Sober New Year


New Year’s Eve. For many folks, that means one thing: TIME TO DRINK UP.
Not me, though.

I didn’t know  the extent of my drinking problem until  stopped drinking. I was clued in to how bad it was when I told my friends I had sobered up.  Every single one of them reacted the same way.
“Oh thank God.”
Sometimes they’d add a little extra something like “You were so horrible” or “Does this mean you are quitting the band?”


Another thing that should have clued me in: when I cleaned out all my stuff to move out of the house for good (long story, typical story),  I found no fewer than six flasks. Some were engraved with my initials. I didn’t remember buying any of them. Perhaps they were gifts? I used to joke about the guys who carried flasks around, saying that they had the booze habit so bad they couldn’t stand to be even an arm’s length away from a shot of hooch. I joked about the disguised flasks in the shape of binoculars or cell phones. Buddy, I’d think, you’re not really fooling anyone. That little kid is asking Mommy why the weird man is sucking on his binoculars.


And here I had six of these flasks. Six.


I never drank like a normal guy. My average Wednesday was a bigger bender than three normal people’s Saint Patrick’s binges. Holidays, of course, were far worse. When I tended bar, I had a big book that told the holiday for every day of the year. Gave a little backstory and everything. “Drink up, lads! ‘Tis St. Groper’s Day! The patron saint of Topers!”

Cute, right?


New Year’s Eve was the Holy Grail. That was the day I pulled out all the stops.


I’d set the stage by fasting. I’d skip meals the day before and get up bright and early, my shriveled stomach crying out for toast, bacon, eggs. I’d quiet the rascal down with a special “good morning” cocktail made just for the occasion (usually a pint of medium-grade whiskey kept handy in my bathrobe pocket. If I was really ambitious I’d have made coffee in which to pour it, but usually I skipped that troublesome part).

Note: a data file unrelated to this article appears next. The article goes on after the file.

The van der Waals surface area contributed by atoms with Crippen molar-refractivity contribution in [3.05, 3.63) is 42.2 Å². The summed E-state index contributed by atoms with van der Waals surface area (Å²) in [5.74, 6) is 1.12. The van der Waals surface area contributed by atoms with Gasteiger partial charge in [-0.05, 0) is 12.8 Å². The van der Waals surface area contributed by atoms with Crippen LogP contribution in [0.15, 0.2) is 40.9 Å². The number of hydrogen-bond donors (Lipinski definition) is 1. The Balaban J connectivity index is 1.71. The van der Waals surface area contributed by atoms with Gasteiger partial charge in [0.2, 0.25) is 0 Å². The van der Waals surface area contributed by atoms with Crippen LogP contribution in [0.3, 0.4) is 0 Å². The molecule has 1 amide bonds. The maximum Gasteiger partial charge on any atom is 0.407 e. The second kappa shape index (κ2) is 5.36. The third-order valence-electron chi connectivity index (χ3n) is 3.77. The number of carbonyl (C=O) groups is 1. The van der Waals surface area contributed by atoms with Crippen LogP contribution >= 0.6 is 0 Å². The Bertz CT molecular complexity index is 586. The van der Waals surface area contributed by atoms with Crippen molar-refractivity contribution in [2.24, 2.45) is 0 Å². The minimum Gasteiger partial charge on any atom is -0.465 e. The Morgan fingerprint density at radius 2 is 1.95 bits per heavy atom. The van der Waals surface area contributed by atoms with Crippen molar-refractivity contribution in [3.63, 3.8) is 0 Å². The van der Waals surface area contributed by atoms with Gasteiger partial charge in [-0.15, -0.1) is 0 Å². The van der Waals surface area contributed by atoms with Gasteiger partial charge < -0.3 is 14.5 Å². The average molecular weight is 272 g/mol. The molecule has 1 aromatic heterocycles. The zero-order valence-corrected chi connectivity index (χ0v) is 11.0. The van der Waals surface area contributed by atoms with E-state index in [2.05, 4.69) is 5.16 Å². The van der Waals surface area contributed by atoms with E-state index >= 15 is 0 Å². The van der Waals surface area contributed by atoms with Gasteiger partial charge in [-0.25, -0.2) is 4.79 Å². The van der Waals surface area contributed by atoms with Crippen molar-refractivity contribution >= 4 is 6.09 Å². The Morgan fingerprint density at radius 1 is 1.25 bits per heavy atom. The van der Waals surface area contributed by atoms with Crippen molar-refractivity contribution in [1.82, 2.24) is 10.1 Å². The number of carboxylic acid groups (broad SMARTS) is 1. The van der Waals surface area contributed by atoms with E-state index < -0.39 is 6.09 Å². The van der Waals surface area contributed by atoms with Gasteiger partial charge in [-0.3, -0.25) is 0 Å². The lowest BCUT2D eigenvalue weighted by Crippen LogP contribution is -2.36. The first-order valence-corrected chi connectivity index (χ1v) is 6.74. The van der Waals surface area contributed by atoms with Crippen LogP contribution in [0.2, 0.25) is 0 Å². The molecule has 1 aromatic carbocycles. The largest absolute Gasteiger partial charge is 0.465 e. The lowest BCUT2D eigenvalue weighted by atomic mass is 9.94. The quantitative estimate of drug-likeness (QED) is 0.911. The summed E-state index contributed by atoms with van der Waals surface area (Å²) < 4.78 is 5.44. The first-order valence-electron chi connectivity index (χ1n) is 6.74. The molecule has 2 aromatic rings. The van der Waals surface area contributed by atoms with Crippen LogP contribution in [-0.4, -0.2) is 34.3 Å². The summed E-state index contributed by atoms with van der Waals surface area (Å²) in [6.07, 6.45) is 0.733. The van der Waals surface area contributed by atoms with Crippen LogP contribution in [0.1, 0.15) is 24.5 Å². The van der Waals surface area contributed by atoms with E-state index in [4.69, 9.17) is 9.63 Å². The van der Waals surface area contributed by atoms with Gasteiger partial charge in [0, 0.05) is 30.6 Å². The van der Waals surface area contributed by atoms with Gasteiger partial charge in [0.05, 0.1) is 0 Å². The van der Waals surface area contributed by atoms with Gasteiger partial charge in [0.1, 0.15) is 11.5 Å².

From there I’d do some quality sitting, with or without the soporific of TV to guide me. After a while, the bourbon would be gone, and I’d be feeling festive enough to get dressed. When I’d managed that–usually only took twenty or thirty minutes–I’d fish my car keys out of some jacket or other and head to town.


This could be as early as nine AM. By nine PM, I was choosing bars at random from the whirling blur of the spinning world. I’d close one eye to stop the spinning and plunge through  the doorway the way a man might jump off a moving train. If I fell (which was about half the time), I’d pick myself up with infinite dignity, walk carefully to the bar and pull the wad of money from my pocket (after the first drink, all my money turned into to prop money like Mr. Howell had in Gilligan’s Island. There was an infinite supply and it had no inherent value). And though my memory of the entire night would be sheathed forever in murky blackness, I would apparently see everyone I had ever met.  Family. Exes. My boss. I’d have no recollection, but somehow they would remember the most minute detail. What I said about the girlfriend, how I felt about Ford trucks, how my fly had a red mitten zipped into it. Everything.


If I could get served, I’d be the best friend of bartender. I’d be the best friend of whomever happened to be standing next to me. I loved everybody in the bar! Everybody in the world! I LOVE ALL YOU GUYS SO MUCCCCHHHH!


I was that guy.


Sober holidays are a relatively new thing, but  I enjoy them as much as anyone can enjoy compulsory celebration. Where I work, time off is also compulsory, so I get to spend time with my daughters and my girlfriend and her kids. I like to cook while wearing  elastic-waist pants. to play board games, to try to flip my head  around whenever somebody points a camera at me so my face is blurred.


I enjoy waking up in a great mood, drinking my coffee slowly, not getting arrested.  It’s nice to remember what I did last night and know that when I see my friends they will not be furious with me for repeatedly trying to get the cat high last night Dude, I swear, he liked it. He was BEGGING me for it.


My stories might not be as good.  But really–how good were those stories?


Dude, remember that one time we got so (drunk, high, balls tripping) when me and (name of horrified friend who is sitting with his wife and kids at the dinner table staring at me) and (name of friend who is dead or in prison) stole (always stole) a (cop car, shopping cart, dray horse, minivan full of Korean exchange students). Man did we get (arrested, away with it, injured).



They are fables, really.


Fables with the same moral:


Live and Don’t Learn


I’m with my friends on this one. Oh thank God.


Add Yours
  1. karen cherry

    So glad you survived it. Hope that minivan of Korean exchange students did too.

    What a wonderful, hilarious post. But I have to disagree–I think your stories are better now.

  2. kathyd65

    I enjoyed your recollection of what it was like. I recall my first sober holidays with great pleasure and I too am glad to not have anymore embarrassing tales relayed to me by others. Hope you’re still walking the walk.

Don't just stand there.